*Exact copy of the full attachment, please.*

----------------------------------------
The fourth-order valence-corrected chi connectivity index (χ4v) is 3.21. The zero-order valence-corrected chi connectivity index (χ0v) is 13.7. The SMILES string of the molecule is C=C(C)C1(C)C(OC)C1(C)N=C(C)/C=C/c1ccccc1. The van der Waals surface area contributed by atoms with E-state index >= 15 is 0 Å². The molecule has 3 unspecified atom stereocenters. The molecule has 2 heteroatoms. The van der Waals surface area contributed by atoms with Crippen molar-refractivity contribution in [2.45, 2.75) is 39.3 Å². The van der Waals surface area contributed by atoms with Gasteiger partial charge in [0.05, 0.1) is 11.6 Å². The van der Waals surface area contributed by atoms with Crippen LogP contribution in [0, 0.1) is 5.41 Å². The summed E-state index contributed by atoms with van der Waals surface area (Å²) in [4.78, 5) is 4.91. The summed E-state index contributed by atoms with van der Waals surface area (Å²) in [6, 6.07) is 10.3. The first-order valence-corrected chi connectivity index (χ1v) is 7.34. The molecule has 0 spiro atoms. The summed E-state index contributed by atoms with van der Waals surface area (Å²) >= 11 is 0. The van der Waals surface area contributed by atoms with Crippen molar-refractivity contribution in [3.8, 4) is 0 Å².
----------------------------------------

The fourth-order valence-corrected chi connectivity index (χ4v) is 3.21. The zero-order valence-corrected chi connectivity index (χ0v) is 13.7. The SMILES string of the molecule is C=C(C)C1(C)C(OC)C1(C)N=C(C)/C=C/c1ccccc1. The van der Waals surface area contributed by atoms with E-state index >= 15 is 0 Å². The molecule has 3 unspecified atom stereocenters. The molecule has 2 heteroatoms. The van der Waals surface area contributed by atoms with Crippen molar-refractivity contribution in [2.45, 2.75) is 39.3 Å². The van der Waals surface area contributed by atoms with Gasteiger partial charge in [0.05, 0.1) is 11.6 Å². The van der Waals surface area contributed by atoms with Crippen LogP contribution in [0, 0.1) is 5.41 Å². The summed E-state index contributed by atoms with van der Waals surface area (Å²) in [4.78, 5) is 4.91. The summed E-state index contributed by atoms with van der Waals surface area (Å²) in [6, 6.07) is 10.3. The first-order valence-corrected chi connectivity index (χ1v) is 7.34. The molecule has 0 spiro atoms. The summed E-state index contributed by atoms with van der Waals surface area (Å²) >= 11 is 0. The van der Waals surface area contributed by atoms with Crippen molar-refractivity contribution in [3.8, 4) is 0 Å².